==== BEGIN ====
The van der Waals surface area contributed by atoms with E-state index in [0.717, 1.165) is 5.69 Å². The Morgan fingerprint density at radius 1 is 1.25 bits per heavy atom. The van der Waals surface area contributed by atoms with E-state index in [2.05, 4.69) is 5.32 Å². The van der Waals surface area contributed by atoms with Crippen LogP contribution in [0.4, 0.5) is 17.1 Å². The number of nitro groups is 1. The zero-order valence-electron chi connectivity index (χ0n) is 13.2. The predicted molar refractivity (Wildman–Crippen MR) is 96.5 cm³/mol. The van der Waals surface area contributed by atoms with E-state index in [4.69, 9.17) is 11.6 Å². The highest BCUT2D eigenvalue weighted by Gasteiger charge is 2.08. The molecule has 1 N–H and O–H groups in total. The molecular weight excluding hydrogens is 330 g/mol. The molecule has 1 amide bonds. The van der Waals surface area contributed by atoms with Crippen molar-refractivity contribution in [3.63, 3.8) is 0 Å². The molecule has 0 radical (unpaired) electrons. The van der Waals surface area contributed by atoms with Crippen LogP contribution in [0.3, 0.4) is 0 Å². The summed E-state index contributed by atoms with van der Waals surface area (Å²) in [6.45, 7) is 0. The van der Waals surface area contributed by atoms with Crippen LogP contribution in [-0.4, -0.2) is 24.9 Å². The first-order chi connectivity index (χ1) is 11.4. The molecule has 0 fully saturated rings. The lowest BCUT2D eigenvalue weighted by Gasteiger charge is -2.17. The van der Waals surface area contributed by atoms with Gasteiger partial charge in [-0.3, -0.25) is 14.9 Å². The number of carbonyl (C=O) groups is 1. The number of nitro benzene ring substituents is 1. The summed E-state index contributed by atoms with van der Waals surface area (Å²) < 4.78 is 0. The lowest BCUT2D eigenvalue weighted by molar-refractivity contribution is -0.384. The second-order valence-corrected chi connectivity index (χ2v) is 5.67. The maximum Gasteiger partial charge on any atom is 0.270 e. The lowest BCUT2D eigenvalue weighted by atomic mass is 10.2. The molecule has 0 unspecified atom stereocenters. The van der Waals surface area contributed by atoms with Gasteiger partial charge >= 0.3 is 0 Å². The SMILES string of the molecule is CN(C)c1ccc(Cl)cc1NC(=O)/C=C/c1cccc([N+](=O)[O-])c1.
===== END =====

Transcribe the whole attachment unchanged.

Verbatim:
The van der Waals surface area contributed by atoms with E-state index in [0.717, 1.165) is 5.69 Å². The Morgan fingerprint density at radius 1 is 1.25 bits per heavy atom. The van der Waals surface area contributed by atoms with E-state index in [2.05, 4.69) is 5.32 Å². The van der Waals surface area contributed by atoms with Crippen LogP contribution in [0.4, 0.5) is 17.1 Å². The number of nitro groups is 1. The zero-order valence-electron chi connectivity index (χ0n) is 13.2. The predicted molar refractivity (Wildman–Crippen MR) is 96.5 cm³/mol. The van der Waals surface area contributed by atoms with E-state index in [4.69, 9.17) is 11.6 Å². The highest BCUT2D eigenvalue weighted by Gasteiger charge is 2.08. The molecule has 1 N–H and O–H groups in total. The molecular weight excluding hydrogens is 330 g/mol. The molecule has 1 amide bonds. The van der Waals surface area contributed by atoms with Crippen molar-refractivity contribution in [3.63, 3.8) is 0 Å². The molecule has 0 radical (unpaired) electrons. The van der Waals surface area contributed by atoms with Crippen LogP contribution in [0.3, 0.4) is 0 Å². The summed E-state index contributed by atoms with van der Waals surface area (Å²) in [6.45, 7) is 0. The van der Waals surface area contributed by atoms with Crippen LogP contribution in [-0.4, -0.2) is 24.9 Å². The first-order chi connectivity index (χ1) is 11.4. The molecule has 0 fully saturated rings. The lowest BCUT2D eigenvalue weighted by Gasteiger charge is -2.17. The van der Waals surface area contributed by atoms with Gasteiger partial charge in [-0.3, -0.25) is 14.9 Å². The number of carbonyl (C=O) groups is 1. The number of nitro benzene ring substituents is 1. The summed E-state index contributed by atoms with van der Waals surface area (Å²) < 4.78 is 0. The lowest BCUT2D eigenvalue weighted by molar-refractivity contribution is -0.384. The second-order valence-corrected chi connectivity index (χ2v) is 5.67. The maximum Gasteiger partial charge on any atom is 0.270 e. The lowest BCUT2D eigenvalue weighted by atomic mass is 10.2. The molecule has 0 unspecified atom stereocenters. The van der Waals surface area contributed by atoms with Gasteiger partial charge >= 0.3 is 0 Å². The SMILES string of the molecule is CN(C)c1ccc(Cl)cc1NC(=O)/C=C/c1cccc([N+](=O)[O-])c1.